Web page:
Jeroen Search has been a leading light in the underground techno picture for some time now, we caught up with him to discuss his latest release SPC Z, bringing his studio to the stage and the future of the techno scene
The Netherlands is now a predominant hub for techno with clubs such as ‘De School’ and festivals like ‘Awakenings’. Was this always a case even when you were growing up?
Well I think that techno only has started to really come up to the forefront for the past few years, and to me thats a good sign, finally.
A lot of upcoming artist are choosing to only play live and not DJ sets. Being at the forefront of playing techno live, what advice would you give to any new artists coming through with that same ambition?
I can understand why the young and upcoming artists choose to play live. In my opinion, playing a decent DJ set will take some serious years of practice to get a real hold of, playing not only at home in your bedroom, but also out the in clubs for a live audience.
While learning this, you have to take some risks, and grow by trial and error. If you compare that to live sets, which you can much easier prepare in advance (if you choose to).
Thus, to some younger artists it probably feels “safer” and more in control to do a live set. The only advice one can give is: just practice, don’t be afraid to take some risks, it doesn’t have to perfect all the time, and most importantly try to stick to your own sound, be yourself…
What were your main influences when producing your latest SPC Z tunes?
Well a lot things can influence my creative process, but the key thing in this to release is knowing upfront it would be the last of the SPC series.
Being part of the SPC-series has been an important element of my career, so when Len asked to finish the series, I felt I needed to do it ‘right’. This brings pressure, but at the same time, I managed to channel this pressure into ideas to work out. Also being part of the ‘Figure-family’ is an important thing to me so I tried to translate this feeling of belonging into some of the music.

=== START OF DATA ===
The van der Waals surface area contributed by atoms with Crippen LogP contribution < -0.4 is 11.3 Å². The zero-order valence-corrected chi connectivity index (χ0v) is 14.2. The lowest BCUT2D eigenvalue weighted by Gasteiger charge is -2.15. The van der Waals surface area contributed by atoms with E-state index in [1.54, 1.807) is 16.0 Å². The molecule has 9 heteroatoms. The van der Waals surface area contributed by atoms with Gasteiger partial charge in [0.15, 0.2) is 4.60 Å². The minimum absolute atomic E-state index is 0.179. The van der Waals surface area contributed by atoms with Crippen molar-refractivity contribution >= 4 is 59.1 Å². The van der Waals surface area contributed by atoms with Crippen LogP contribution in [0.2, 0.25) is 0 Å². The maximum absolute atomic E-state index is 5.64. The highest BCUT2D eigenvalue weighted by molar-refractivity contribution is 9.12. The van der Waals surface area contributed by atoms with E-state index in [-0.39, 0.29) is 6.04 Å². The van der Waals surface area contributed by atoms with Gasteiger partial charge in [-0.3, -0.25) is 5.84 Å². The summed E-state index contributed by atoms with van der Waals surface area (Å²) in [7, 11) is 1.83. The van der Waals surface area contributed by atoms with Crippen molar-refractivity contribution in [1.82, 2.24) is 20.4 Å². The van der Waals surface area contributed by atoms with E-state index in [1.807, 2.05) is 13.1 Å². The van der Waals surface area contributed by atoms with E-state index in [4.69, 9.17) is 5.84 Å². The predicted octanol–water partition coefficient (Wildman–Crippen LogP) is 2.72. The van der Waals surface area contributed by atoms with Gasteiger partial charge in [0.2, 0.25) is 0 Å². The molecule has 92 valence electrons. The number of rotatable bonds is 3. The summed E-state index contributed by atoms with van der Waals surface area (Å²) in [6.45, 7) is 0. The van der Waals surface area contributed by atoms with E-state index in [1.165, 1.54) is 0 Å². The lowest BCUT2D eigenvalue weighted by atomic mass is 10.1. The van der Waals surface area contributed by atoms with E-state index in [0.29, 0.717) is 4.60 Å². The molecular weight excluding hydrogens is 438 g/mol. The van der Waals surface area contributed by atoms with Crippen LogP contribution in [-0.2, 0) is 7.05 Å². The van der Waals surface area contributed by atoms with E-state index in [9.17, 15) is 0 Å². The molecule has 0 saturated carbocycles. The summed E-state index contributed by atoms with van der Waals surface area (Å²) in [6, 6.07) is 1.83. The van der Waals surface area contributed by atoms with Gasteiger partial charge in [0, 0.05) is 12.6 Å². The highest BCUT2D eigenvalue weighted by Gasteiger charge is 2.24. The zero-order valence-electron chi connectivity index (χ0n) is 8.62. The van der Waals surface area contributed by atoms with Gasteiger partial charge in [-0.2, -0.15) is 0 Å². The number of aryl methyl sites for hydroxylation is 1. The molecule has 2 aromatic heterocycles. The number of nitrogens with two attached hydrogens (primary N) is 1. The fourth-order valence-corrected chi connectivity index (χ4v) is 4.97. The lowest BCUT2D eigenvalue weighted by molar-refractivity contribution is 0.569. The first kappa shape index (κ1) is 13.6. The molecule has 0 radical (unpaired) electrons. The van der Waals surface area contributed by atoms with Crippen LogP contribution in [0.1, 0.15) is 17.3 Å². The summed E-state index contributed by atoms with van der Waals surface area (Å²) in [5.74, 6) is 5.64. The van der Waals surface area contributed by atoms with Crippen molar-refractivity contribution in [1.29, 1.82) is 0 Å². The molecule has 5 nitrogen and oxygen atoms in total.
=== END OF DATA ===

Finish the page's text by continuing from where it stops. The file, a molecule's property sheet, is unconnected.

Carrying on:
Techno is constantly evolving and pushing the limits of production with new synths, drum machines and software each year. In five years where can you see the scene being taken? Do you think its headed in the right direction?
Yeah sure why not? Evolving is just a good and somehow natural movement. I think techno has been constantly in motion since the early days, the constant evolution of the genre is what keeps it alive.
Your tracks always have that one element that makes everyone know that this is a Jeroen Search track, how do you maintain your perfect consistency with your tracks?
Pfff… Tough question, I don’t know exactly what it is, but I think it’s just the way I work. I record all of my tracks in a single take and don’t edit or polish them up afterwards. Also some of the machines that I use in my studio, have been with me for so long now, that they slowly became a key part of my signature sound.
Speaking of machines, I saw you play in Dublin last time you were over and was in awe at your setup. What are the top pieces of equipment you need for your productions and live set?
Both my studio setup an my live setup are constantly changing to keep it exciting, but of course a few key elements always remain. For production, I always fall back on a TR-909 for drums, Ableton for sequencing, my trusty Roland JX-3P for all kinds of freaky synth-sounds, plus some effects, and I’ve just bought the new Korg Minilogue, which I am very excited about at the moment.
For my liveset, I lean on Roland Aira range, the TR-8, MX-1 and TB-3, complimented with Ableton for sound-loops of the synths that I can’t bring with me on stage and some reverb/echo effects to spice everything up a little.
Together this creates a nice compact touring setup, that allows me to bring the same vibe I have in the studio, out on the stage.